By: Neeta Lal

Although the administration of US President Barack Obama has rankled the Modi government in New Delhi with its proposed sale of eight nuclear-capable F-16 fighter and a cache of military goods worth nearly US$700 million to Pakistan, in fact India’s reaction is considered pretty much pro forma because the sale is so small that they don’t matter militarily to India, analysts say.

India’s Ministry of External Affairs, scoffing at the US’s excuse that the supersonic craft were being sold to “fight terrorism,” promptly summoned US Ambassador to India Richard Verma to express its displeasure over the imminent sale, which announced last week.

“We disagree with their (US’s) rationale that such arms transfers help combat terrorism. The record of the last many years in this regard speaks for itself,” read a terse statement from the ministry.

More than anything, however, the proposed sale represents the delicate political game the Obama administration is playing to try to triangulate its position as Pakistan draws closer to an increasingly friendly China, which last April offered Islamabad US$46 billion for road, rail, energy and other investments. Its takeover of the Gwadar port, previously to be built by Singaporean interests, gives China a blue-water opening to the Indian Ocean.

The feeling is that after Washington has poured US$40 billion into arming Pakistan since 1950, the current arms sale is too little, too late. Geographical proximity and the lavishness of Beijing – and personal wooing by Chinese President Xi Jinping – mean more than the Obama administration’s embrace. 

Besides, in 2005, the George W. Bush administration signed a 10-year defense framework agreement expanding bilateral security cooperation with New Delhi. Last year, for instance, Modi’s cabinet announced a major weapons deal with US-based Boeing to the tune of $2.5 billion to buy 22 Apache attack helicopters and 15 Chinook heavy-lift helicopters over Russian-made ones. The aircraft were bought to fortify India’s military capabilities along its disputed border with China. On its part, the US has invited New Delhi to join tri- and quadrilateral military-security exercises and planning with its principal Asia-Pacific allies, Japan and Australia.

Nonetheless, Washington’s position that the proposed sale dovetails with its foreign policy objectives and national security goals to empower a strategic partner in South Asia is being widely questioned in India. Many feel that the move will further embolden an already aggressive Pakistani Army to sponsor terrorism in the region as well as create instability at home.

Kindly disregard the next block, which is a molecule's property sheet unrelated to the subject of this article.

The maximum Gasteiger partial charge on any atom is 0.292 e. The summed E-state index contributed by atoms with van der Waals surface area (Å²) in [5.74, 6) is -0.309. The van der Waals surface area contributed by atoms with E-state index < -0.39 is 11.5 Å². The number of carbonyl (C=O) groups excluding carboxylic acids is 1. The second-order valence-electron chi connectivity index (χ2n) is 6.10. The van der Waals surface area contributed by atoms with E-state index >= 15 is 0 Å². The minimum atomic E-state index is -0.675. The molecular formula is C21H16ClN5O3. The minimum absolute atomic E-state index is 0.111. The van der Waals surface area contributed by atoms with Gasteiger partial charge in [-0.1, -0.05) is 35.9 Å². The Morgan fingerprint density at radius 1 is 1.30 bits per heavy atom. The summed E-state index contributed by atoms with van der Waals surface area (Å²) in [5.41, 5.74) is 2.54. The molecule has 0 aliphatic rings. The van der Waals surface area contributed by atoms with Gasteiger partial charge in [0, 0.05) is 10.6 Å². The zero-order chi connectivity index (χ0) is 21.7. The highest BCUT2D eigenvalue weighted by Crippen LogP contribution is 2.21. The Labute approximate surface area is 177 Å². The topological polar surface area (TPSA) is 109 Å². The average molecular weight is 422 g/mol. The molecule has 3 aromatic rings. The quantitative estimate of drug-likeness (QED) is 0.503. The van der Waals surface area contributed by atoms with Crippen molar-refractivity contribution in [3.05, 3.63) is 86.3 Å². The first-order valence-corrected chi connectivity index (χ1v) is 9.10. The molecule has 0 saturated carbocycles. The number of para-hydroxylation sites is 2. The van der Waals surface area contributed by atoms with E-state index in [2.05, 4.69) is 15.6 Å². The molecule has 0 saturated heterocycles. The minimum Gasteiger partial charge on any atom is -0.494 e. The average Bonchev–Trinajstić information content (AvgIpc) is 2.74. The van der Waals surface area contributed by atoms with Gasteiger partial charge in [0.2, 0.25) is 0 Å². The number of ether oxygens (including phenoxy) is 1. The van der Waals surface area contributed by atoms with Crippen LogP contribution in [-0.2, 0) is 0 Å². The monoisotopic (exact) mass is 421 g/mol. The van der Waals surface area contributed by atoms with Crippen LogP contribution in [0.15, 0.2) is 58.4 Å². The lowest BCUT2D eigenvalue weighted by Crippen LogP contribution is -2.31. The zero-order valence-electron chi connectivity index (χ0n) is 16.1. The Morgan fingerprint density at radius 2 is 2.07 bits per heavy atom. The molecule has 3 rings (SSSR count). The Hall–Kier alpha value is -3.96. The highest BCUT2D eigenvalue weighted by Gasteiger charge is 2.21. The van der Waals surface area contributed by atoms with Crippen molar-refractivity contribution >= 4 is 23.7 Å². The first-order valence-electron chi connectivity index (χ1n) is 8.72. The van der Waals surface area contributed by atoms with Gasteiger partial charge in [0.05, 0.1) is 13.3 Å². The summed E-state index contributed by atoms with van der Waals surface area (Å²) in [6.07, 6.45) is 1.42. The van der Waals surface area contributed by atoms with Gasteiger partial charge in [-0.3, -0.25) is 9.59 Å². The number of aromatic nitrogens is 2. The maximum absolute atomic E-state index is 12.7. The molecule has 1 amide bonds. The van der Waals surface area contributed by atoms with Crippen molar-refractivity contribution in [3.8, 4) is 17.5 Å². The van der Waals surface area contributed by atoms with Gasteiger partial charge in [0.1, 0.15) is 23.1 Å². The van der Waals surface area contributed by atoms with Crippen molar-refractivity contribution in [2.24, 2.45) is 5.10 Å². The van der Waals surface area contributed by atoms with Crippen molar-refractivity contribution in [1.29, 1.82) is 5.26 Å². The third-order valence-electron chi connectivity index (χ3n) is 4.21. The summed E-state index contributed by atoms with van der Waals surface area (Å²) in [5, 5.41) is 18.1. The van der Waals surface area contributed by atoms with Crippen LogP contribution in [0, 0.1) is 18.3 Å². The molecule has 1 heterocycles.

“The US is unmindful of the criticism that its decision to supply the military equipment is being seen as an espousal of a terrorism-sponsoring country whose actions kill not just Indian civilians and soldiers, but also Americans,” said defense analyst Kirthi Reddy, formerly a bureaucrat in the South Block, as the ministry is known.  “Washington believes that Pakistan’s proximity to Afghanistan makes it an indispensible ally in its war against global terror, but the ground realities are very different. Islamabad shelters militant groups operating in India, and Afghanistan is still far from stable after US troops’ withdrawal.”

Islamabad is unlikely to use the proffered weaponry, designed for major country-to-country combat, to rein in terrorists. Even Pakistan’s former US ambassador Hussain Haqqani has stated that it’s more likely that the fighters will be trained at India rather than at militants.

“The Obama administration’s consideration of a nuclear deal with Pakistan, just like its decision a few months ago to sell almost US$1 billion in US-made attack helicopters, missiles and other equipment to Pakistan will fuel conflict in South Asia without fulfilling the objective of helping the country fight Islamist extremists or limit its nuclear arsenal,” Haqqani said.